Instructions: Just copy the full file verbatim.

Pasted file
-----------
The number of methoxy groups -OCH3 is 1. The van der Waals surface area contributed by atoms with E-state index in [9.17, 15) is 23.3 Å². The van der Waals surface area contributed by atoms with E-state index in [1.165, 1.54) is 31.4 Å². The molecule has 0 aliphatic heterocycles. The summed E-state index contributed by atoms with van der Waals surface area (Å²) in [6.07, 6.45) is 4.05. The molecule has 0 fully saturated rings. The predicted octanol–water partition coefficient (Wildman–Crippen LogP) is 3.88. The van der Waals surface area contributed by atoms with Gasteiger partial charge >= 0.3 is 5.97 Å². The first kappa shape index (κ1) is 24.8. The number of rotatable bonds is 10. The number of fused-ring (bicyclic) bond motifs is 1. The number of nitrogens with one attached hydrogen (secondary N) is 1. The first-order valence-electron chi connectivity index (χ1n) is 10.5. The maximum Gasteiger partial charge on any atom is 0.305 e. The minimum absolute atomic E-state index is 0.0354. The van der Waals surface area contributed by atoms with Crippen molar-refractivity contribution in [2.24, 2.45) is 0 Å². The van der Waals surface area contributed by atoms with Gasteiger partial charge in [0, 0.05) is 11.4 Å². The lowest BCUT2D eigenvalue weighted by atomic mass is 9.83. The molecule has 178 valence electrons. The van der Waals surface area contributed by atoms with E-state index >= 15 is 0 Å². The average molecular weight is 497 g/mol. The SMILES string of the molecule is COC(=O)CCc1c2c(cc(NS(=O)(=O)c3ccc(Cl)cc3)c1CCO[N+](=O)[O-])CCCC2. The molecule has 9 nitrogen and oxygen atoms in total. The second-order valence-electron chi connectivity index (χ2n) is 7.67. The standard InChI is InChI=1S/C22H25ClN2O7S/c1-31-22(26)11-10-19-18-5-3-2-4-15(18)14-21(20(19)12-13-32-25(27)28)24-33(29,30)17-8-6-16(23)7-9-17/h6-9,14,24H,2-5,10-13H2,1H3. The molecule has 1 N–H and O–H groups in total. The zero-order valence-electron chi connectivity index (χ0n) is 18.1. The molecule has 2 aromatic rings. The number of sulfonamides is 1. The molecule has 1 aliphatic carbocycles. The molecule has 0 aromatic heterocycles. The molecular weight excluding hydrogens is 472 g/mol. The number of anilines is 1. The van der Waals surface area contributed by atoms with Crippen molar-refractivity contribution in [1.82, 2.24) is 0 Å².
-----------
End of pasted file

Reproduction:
The number of methoxy groups -OCH3 is 1. The van der Waals surface area contributed by atoms with E-state index in [9.17, 15) is 23.3 Å². The van der Waals surface area contributed by atoms with E-state index in [1.165, 1.54) is 31.4 Å². The molecule has 0 aliphatic heterocycles. The summed E-state index contributed by atoms with van der Waals surface area (Å²) in [6.07, 6.45) is 4.05. The molecule has 0 fully saturated rings. The predicted octanol–water partition coefficient (Wildman–Crippen LogP) is 3.88. The van der Waals surface area contributed by atoms with Gasteiger partial charge >= 0.3 is 5.97 Å². The first kappa shape index (κ1) is 24.8. The number of rotatable bonds is 10. The number of fused-ring (bicyclic) bond motifs is 1. The number of nitrogens with one attached hydrogen (secondary N) is 1. The first-order valence-electron chi connectivity index (χ1n) is 10.5. The maximum Gasteiger partial charge on any atom is 0.305 e. The minimum absolute atomic E-state index is 0.0354. The van der Waals surface area contributed by atoms with Crippen molar-refractivity contribution in [2.24, 2.45) is 0 Å². The van der Waals surface area contributed by atoms with Gasteiger partial charge in [0, 0.05) is 11.4 Å². The lowest BCUT2D eigenvalue weighted by atomic mass is 9.83. The molecule has 178 valence electrons. The van der Waals surface area contributed by atoms with E-state index >= 15 is 0 Å². The average molecular weight is 497 g/mol. The SMILES string of the molecule is COC(=O)CCc1c2c(cc(NS(=O)(=O)c3ccc(Cl)cc3)c1CCO[N+](=O)[O-])CCCC2. The molecule has 9 nitrogen and oxygen atoms in total. The second-order valence-electron chi connectivity index (χ2n) is 7.67. The standard InChI is InChI=1S/C22H25ClN2O7S/c1-31-22(26)11-10-19-18-5-3-2-4-15(18)14-21(20(19)12-13-32-25(27)28)24-33(29,30)17-8-6-16(23)7-9-17/h6-9,14,24H,2-5,10-13H2,1H3. The molecule has 1 N–H and O–H groups in total. The zero-order valence-electron chi connectivity index (χ0n) is 18.1. The molecule has 2 aromatic rings. The number of sulfonamides is 1. The molecule has 1 aliphatic carbocycles. The molecule has 0 aromatic heterocycles. The molecular weight excluding hydrogens is 472 g/mol. The number of anilines is 1. The van der Waals surface area contributed by atoms with Crippen molar-refractivity contribution in [1.82, 2.24) is 0 Å².